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Oppression Remedy Granted in Case of Forged Signature and Misappropriated COVID Relief Funds

Updated: May 14, 2023

Case Summary

Mawakeesick v. Kaoma et al, 2022 ONSC 5470

On September 26, 2022, the Ontario Superior Court of Justice released its decision in Mawakeesick v. Kaoma et al, 2022 ONSC 5470, an application for an oppression remedy under section 248 of Ontario's Business Corporations Act.

The oppression remedy provides relief to a complainant where an act of a corporation or any of its affiliates or the powers of the directors have been exercised in a manner that is unfairly prejudicial to or unfairly disregards the interests of another participant in the corporation, such as a shareholder, a director, or an officer of the corporation.

In his reasons, Justice Newton found for the applicant (Brenden Mawakeesick) based on evidence that the respondent (Lazarus Kaoma) had forged signatures of the other directors of the corporate respondent (Peritus Consulting) on a series of loan documents.

The case reaffirms that forgery and fraud are misconduct that meets the threshold for oppression and prejudice. The case is also notable in that it resulted in oppression remedy orders being made against a director personally, in circumstances where the corporation was dissolved at the time the proceeding was commenced.


Kaoma, Mawakeesick, and CM were the sole directors and shareholders of Peritus. Peritus was a corporation formed in 2019 as part of a new consulting start-up. The business was never operationalized beyond the opening of a corporate bank account with RBC - at least as far as Mawakeesick and CM knew.

In March 2022, Mawakeesick and CM were notified by the Royal Bank of Canada of a fraudulent cheque that had been deposited into the corporation's bank account. The proceeds of that cheque had then been transferred to various third parties, leaving a $43,000 overdraft in the bank account.

Mawakeesick and CM immediately began investigating the activities of the bank account, discovering that Kaoma had been conducting transactions in it since June 2020, none of which they knew anything about or had been discussed or approved by the board. There was no documentation or accounting for any of the transactions, and no record of work being performed for clients or of good or services being acquired for the corporation.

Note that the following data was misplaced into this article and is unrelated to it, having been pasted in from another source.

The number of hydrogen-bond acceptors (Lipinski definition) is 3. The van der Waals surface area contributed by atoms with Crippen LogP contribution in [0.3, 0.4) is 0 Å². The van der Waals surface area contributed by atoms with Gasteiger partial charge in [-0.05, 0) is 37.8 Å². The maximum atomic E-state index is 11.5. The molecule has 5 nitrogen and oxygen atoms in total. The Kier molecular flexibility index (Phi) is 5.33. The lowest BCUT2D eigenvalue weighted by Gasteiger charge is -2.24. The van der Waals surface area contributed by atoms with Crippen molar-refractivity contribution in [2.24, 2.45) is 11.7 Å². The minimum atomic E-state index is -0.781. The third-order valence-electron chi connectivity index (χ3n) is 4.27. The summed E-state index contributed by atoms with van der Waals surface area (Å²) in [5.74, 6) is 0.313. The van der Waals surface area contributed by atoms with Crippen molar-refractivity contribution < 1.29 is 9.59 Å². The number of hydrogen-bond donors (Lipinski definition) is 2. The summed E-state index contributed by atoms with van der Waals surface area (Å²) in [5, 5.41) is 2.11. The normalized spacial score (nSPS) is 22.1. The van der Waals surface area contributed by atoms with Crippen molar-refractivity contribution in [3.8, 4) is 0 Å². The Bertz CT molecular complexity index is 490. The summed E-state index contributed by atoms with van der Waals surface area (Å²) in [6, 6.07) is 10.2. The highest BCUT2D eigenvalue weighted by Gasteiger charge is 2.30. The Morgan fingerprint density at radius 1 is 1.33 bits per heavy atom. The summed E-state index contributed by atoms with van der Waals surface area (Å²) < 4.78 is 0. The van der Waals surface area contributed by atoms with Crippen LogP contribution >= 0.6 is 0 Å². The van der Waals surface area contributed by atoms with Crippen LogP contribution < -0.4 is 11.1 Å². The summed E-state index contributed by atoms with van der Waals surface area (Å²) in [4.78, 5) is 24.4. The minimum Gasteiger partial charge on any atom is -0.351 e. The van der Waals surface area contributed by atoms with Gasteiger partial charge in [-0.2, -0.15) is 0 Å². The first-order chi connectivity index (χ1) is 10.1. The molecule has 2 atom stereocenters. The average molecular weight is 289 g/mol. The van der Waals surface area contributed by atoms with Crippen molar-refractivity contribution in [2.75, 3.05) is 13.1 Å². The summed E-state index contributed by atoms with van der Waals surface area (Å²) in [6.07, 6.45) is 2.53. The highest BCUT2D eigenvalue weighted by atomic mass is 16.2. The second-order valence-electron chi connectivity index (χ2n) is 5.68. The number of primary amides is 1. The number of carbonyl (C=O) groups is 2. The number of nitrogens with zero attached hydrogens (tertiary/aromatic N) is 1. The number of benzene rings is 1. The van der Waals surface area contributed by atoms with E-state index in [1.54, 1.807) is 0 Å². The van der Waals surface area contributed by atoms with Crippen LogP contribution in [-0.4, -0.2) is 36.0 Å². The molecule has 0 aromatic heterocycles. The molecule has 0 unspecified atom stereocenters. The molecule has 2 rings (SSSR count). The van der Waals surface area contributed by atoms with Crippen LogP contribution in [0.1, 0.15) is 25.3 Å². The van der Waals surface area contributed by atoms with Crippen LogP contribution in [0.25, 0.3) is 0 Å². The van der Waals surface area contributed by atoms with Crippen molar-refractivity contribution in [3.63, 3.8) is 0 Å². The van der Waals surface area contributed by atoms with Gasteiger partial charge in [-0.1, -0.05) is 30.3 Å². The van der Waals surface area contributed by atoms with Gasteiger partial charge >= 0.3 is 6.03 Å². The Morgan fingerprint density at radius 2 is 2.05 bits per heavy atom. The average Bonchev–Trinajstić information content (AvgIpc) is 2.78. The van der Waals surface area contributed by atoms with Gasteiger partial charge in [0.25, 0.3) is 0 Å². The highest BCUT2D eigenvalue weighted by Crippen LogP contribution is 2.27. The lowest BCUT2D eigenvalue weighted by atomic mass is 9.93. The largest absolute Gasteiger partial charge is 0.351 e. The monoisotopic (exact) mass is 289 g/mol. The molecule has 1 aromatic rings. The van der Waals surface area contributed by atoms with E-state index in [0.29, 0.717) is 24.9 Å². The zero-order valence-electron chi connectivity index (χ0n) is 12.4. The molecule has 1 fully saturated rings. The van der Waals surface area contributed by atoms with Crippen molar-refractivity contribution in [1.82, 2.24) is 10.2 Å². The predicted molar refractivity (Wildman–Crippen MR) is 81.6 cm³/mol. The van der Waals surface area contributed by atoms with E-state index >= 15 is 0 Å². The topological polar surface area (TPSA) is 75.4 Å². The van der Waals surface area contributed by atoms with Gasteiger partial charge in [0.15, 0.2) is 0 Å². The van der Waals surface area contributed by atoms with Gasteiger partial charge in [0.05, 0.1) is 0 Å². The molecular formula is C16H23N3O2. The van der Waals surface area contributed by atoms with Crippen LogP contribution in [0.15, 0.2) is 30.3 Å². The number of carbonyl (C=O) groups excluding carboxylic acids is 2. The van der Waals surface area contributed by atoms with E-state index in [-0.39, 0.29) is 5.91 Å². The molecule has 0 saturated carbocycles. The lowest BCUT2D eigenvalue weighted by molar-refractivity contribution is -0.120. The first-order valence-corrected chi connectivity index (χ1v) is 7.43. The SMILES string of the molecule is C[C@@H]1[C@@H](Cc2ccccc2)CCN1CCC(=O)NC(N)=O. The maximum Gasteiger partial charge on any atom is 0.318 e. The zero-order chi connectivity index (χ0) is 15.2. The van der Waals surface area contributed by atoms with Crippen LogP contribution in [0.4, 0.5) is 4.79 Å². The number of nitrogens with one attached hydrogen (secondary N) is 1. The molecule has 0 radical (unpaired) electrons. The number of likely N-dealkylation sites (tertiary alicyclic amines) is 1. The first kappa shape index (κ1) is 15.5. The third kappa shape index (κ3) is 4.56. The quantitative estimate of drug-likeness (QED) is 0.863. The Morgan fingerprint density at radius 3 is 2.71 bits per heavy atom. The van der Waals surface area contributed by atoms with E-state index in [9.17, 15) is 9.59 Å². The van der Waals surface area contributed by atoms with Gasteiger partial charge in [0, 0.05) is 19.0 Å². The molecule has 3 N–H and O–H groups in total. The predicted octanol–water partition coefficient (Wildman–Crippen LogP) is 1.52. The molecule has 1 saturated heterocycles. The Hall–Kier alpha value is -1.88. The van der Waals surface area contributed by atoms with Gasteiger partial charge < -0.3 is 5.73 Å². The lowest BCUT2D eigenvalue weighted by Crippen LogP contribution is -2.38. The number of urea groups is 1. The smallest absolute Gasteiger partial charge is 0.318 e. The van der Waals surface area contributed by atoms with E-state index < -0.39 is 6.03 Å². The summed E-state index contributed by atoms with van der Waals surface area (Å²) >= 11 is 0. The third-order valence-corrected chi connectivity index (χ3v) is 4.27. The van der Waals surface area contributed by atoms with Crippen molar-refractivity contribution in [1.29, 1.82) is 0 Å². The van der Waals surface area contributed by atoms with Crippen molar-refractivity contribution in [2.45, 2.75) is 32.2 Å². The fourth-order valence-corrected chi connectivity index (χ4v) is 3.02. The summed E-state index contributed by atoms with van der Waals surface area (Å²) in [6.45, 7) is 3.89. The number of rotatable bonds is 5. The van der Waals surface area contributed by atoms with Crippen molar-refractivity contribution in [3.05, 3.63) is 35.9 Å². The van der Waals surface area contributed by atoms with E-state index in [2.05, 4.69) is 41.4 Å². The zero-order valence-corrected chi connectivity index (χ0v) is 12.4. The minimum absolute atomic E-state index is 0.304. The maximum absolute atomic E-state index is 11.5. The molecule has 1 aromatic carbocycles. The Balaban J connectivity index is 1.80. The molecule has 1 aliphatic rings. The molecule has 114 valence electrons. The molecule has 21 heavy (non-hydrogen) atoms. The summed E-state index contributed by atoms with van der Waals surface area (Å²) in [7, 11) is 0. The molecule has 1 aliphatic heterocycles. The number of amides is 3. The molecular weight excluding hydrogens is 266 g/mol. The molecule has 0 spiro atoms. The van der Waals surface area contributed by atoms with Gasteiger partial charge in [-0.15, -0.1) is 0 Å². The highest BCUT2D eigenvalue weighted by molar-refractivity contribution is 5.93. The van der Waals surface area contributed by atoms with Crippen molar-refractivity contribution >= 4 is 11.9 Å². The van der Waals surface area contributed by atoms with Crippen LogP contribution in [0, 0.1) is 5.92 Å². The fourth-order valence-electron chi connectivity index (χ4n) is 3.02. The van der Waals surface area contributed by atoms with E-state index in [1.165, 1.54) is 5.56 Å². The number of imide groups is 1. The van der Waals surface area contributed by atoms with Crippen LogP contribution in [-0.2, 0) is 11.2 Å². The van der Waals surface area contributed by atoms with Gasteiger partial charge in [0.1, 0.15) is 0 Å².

Through their investigations, Mawakeesick and CM discovered that Kaoma had perpetrated frauds through Peritus, resulting in large cash injections to the bank account, which he subsequently spent or transferred to unknown third parties and himself.

In summer 2020, Kaoma had forged the signatures of Mawakeesick and CM on various loan agreements with a local Community Futures office in order to access $40,000 in federal pandemic relief funding for the corporation (despite the fact that the corporation had no business operations). The loan documentation included a personal guarantee for the loan that made Mawakeesick personally liable for the balance if the corporation defaulted. Kaoma admitted to these forgeries.

By February 2022, the $40,000 loan proceeds were entirely depleted, with the bank records showing numerous transfers to and from unknown parties, as well as to Kaoma and his girlfriend. Neither Mawakeesick or CM had any information about how these funds were used or what the transactions were for.

Mere days after spending all of the pandemic relief funds and putting the corporate bank account into overdraft, Kaoma attended an RBC branch in Thunder Bay to deposit a fraudulent cheque in the amount of $43,825.38 into the account. The very next day, he attended an RBC branch in Whitby and transferred $43,307.94 to himself and third parties.

The unpaid cheque had been altered so that it appeared to be payable to Peritus, when in fact it was not. On February 22, 2022, the cheque was returned unpaid by RBC, resulting in an overdraft of $43,332.13 owing from Peritus to the bank as a result of Kaoma's withdrawals.

In March 2022, RBC's collection agency began efforts to recover this amount from Mawakeesick and CM. Mawakeesick personally paid $35,000 to settle the outstanding debt. At the time of the application, he also remained on the hook for the $40,000 in pandemic relief loans due to Kaoma's fraudulent personal guarantee.


Justice Newton granted the oppression relief requested by Mawakeesick, noting in his decision the admitted forgeries of the signatures by Kaoma.

The list of remedies available under section 248 of the OBCA is non-exhaustive, providing the court with discretion to correct an oppressive situation. In this case:

  • The court ordered Kaoma to repay the $35,000 to Mawakeesick, in addition to $25,000 in punitive damages and substantial indemnity costs of $10,170.46;

  • The court set aside the loan agreement for the pandemic relief funds and ordered that Kaoma personally repay the $40,000 loan obligation; and

  • The court directed that if further sums were claimed by RBC against the applicant, that the judgment could be varied upon the filing of further affidavit evidence.

The applicant, Mawakeesick, was represented by Douglas W. Judson of Judson Howie LLP.

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